References:

  1. Neuman D. A. Kinesiology of the Musculoskeletal System: Foundations for Rehabilitation Second Edition. Louis, MO: Mosby Elsevier.

Building the perfect pressing platform: Part 1

By Mark Clevenger
July 8th 2016

Regardless if you’re a Crossfitter, Strongman, or Olympic lifter, the press is a cornerstone of your training. The concept itself is very simple, press the weight over your head. The proper execution of said concept is anything but easy. I want to take a look at the press from an osteokinematic, biomechanical, and maximal performance viewpoint, in an effort to marry the three into the safest and strongest pressing position possible. This first part will cover everything from your feet to your shoulders.

The stability of every platform starts with its base so that’s where we’ll begin. We want a base of support that is wide enough to offer sufficient stability while not being so wide that we lose the ability to generate maximum power from hips for any power variation of the press. A general rule of thumb is the wider your feet get past your hips, the greater the decrease in force production through the hips1. I have found the happy medium between base of support and power production for most people lies with the feet directly underneath their hips or just slightly wider than their hips.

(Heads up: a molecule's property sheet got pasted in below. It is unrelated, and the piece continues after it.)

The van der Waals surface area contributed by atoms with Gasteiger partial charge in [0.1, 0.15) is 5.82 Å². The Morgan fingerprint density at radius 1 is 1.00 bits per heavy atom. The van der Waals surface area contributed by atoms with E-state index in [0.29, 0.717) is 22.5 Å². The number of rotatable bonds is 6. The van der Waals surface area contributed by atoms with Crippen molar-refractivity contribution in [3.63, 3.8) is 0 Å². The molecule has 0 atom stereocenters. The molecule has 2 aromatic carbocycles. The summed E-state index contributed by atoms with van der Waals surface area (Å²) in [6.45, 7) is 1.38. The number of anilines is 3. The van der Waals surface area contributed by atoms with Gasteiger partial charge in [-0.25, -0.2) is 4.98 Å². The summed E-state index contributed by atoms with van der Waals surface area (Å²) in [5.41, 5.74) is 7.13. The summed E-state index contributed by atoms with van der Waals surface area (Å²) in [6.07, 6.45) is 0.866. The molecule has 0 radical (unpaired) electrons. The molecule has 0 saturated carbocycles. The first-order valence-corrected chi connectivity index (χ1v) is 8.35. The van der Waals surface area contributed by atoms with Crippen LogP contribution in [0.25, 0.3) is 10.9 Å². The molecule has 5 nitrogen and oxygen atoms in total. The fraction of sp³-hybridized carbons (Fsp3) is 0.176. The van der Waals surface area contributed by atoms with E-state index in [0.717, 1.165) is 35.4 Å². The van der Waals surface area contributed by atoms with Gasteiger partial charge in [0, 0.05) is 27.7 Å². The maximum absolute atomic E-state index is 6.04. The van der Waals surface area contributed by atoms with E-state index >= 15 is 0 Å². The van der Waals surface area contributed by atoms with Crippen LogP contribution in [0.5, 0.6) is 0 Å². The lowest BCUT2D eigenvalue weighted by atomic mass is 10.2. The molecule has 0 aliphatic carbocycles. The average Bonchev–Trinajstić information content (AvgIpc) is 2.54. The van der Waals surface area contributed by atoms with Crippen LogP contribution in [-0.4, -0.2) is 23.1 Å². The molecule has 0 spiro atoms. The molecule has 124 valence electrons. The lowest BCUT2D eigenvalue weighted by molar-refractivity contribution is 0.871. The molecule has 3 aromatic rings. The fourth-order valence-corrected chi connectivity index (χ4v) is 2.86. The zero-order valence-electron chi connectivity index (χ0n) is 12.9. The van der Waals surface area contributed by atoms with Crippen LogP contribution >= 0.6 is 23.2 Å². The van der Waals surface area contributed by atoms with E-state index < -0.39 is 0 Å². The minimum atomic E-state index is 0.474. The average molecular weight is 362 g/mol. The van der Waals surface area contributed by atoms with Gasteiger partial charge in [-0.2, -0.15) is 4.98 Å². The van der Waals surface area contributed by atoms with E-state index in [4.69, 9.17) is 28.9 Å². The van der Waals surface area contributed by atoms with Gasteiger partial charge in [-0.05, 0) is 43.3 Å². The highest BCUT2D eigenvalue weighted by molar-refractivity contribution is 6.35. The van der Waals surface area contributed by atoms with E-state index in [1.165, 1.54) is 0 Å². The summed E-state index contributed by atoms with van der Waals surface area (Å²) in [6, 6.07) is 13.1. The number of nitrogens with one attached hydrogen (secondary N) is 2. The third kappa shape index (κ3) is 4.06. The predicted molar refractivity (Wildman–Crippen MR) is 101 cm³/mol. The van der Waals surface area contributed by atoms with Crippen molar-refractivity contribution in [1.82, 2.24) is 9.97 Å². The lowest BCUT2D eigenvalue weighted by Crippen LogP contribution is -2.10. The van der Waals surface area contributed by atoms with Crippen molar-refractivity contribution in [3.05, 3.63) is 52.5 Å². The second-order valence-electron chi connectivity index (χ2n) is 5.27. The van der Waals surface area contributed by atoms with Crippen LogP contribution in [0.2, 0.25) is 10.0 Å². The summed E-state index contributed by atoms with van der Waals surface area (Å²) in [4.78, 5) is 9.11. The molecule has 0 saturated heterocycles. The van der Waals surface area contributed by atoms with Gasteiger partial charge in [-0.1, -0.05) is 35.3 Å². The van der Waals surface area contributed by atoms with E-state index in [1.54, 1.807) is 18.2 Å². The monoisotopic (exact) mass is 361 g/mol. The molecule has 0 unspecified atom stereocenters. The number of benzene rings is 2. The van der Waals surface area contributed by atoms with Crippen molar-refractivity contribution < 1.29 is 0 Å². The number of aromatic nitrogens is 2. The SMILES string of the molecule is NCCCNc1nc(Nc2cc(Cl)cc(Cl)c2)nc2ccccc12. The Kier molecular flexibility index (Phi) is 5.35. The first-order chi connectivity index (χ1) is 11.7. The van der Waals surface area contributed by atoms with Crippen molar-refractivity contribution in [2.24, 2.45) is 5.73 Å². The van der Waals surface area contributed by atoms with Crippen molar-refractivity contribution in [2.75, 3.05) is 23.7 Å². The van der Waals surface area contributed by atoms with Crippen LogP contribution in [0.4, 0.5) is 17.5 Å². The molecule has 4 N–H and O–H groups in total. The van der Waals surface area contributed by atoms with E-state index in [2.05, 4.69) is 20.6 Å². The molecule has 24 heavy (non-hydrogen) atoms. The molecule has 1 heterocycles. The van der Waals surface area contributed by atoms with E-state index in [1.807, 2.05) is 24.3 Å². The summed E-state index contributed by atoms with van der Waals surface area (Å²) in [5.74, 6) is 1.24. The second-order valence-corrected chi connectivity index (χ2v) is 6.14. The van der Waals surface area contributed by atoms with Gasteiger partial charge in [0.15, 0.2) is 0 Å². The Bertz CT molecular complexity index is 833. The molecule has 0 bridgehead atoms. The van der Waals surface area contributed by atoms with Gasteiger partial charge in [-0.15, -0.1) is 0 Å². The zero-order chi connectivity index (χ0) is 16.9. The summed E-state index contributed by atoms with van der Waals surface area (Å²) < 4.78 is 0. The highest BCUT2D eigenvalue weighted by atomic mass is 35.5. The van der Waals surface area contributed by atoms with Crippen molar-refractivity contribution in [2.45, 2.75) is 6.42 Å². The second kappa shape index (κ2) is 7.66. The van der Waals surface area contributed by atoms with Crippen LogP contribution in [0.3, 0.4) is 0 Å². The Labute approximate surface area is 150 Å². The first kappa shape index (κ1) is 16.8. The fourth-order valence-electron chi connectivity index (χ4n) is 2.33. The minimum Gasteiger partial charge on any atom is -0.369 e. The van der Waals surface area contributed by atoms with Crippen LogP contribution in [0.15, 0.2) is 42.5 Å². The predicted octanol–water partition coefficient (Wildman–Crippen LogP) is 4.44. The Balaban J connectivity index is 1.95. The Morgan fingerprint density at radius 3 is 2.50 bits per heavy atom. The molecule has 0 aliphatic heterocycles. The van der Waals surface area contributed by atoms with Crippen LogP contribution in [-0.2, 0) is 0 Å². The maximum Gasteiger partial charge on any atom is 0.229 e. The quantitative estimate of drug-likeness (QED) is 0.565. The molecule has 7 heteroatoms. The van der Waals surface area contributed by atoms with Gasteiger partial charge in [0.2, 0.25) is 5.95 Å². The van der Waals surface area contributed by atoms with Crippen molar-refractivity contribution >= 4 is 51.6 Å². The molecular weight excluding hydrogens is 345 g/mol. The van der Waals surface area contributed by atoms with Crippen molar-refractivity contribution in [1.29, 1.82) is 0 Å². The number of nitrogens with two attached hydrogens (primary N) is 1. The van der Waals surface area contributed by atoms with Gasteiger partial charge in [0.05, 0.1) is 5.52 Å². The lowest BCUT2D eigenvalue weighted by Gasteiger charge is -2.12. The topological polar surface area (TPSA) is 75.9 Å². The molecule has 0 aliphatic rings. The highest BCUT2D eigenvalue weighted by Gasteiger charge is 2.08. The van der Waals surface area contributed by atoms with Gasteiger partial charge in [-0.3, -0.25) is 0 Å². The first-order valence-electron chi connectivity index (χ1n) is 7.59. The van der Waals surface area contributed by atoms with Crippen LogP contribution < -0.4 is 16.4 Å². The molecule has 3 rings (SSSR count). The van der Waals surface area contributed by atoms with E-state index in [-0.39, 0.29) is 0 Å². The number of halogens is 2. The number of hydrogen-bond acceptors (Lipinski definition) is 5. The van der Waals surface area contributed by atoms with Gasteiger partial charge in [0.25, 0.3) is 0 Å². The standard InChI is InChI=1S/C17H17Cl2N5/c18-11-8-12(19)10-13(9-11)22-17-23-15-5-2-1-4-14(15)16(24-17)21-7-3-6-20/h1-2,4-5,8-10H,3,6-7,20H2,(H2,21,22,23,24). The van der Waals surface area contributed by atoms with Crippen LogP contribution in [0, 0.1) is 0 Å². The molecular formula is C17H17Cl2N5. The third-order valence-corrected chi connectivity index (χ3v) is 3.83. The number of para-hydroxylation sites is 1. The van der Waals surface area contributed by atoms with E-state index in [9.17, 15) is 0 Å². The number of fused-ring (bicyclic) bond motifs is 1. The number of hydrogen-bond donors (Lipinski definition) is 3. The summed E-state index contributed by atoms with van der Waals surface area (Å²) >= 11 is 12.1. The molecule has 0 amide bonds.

We can’t sufficiently discuss the position of the feet without addressing the toe angle. This angle of the foot itself serves two main purposes: First, it positions the entire leg for maximum recruitment of the lateral rotators of the hip and the gluteus maximus. Recruitment of these muscles is important not just for producing force in the power variation of the press, but they also help stabilize the pelvis during these dynamic movements1. A stable pelvis during these power movements will decrease the risk of lumbopelvic injuries and increase force transmission from the legs and hips to the bar2.

The second main job of the toe angle, in conjunction with a wide enough base, is to allow the vertical dip and drive of the torso. This movement is a combination of lateral rotation of the thighs, abduction of the thighs, flexion and extension of the knees, and slight flexion and extension of the hips. All of these movements increase the overall amount of active musculature involved across the hip which produces a more stable pelvis and generates greater force production. Lateral rotation and abduction of the thighs are what create room for the pelvis to drop vertically. Without this, athletes will be inclined to hinge forward at the waist which will create horizontal displacement of the bar in the drive. This displacement creates an external moment that makes the execution more difficult than it has to be.

Gym Log Press